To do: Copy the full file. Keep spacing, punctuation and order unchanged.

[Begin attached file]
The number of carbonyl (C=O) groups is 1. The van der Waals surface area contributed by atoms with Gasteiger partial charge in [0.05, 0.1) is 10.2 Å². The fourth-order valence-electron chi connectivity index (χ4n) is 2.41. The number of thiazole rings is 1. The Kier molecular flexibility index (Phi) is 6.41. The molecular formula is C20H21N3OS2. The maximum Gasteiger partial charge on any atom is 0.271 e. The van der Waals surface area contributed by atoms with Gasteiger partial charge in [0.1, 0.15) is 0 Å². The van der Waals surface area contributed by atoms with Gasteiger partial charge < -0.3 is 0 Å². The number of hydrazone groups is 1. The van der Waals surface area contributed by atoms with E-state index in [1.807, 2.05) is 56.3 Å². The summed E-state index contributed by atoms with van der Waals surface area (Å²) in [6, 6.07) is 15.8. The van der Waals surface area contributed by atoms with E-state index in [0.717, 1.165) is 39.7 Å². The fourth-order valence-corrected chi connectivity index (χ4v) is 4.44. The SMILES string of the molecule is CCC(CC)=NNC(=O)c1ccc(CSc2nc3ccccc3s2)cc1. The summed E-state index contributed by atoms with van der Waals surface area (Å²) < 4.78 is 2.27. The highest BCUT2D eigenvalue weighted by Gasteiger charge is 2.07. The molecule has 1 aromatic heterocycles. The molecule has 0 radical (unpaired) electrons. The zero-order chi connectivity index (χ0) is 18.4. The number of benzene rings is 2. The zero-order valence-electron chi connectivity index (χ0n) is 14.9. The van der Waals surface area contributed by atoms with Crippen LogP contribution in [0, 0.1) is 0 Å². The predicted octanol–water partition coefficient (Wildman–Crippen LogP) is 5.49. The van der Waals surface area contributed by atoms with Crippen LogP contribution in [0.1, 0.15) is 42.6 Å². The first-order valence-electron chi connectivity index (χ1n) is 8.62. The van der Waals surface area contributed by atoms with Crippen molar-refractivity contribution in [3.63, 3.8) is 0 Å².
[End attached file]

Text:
The number of carbonyl (C=O) groups is 1. The van der Waals surface area contributed by atoms with Gasteiger partial charge in [0.05, 0.1) is 10.2 Å². The fourth-order valence-electron chi connectivity index (χ4n) is 2.41. The number of thiazole rings is 1. The Kier molecular flexibility index (Phi) is 6.41. The molecular formula is C20H21N3OS2. The maximum Gasteiger partial charge on any atom is 0.271 e. The van der Waals surface area contributed by atoms with Gasteiger partial charge in [0.1, 0.15) is 0 Å². The van der Waals surface area contributed by atoms with Gasteiger partial charge < -0.3 is 0 Å². The number of hydrazone groups is 1. The van der Waals surface area contributed by atoms with E-state index in [1.807, 2.05) is 56.3 Å². The summed E-state index contributed by atoms with van der Waals surface area (Å²) in [6, 6.07) is 15.8. The van der Waals surface area contributed by atoms with E-state index in [0.717, 1.165) is 39.7 Å². The fourth-order valence-corrected chi connectivity index (χ4v) is 4.44. The SMILES string of the molecule is CCC(CC)=NNC(=O)c1ccc(CSc2nc3ccccc3s2)cc1. The summed E-state index contributed by atoms with van der Waals surface area (Å²) < 4.78 is 2.27. The highest BCUT2D eigenvalue weighted by Gasteiger charge is 2.07. The molecule has 1 aromatic heterocycles. The molecule has 0 radical (unpaired) electrons. The zero-order chi connectivity index (χ0) is 18.4. The number of benzene rings is 2. The zero-order valence-electron chi connectivity index (χ0n) is 14.9. The van der Waals surface area contributed by atoms with Crippen LogP contribution in [0, 0.1) is 0 Å². The predicted octanol–water partition coefficient (Wildman–Crippen LogP) is 5.49. The van der Waals surface area contributed by atoms with Crippen LogP contribution in [0.1, 0.15) is 42.6 Å². The first-order valence-electron chi connectivity index (χ1n) is 8.62. The van der Waals surface area contributed by atoms with Crippen molar-refractivity contribution in [3.63, 3.8) is 0 Å².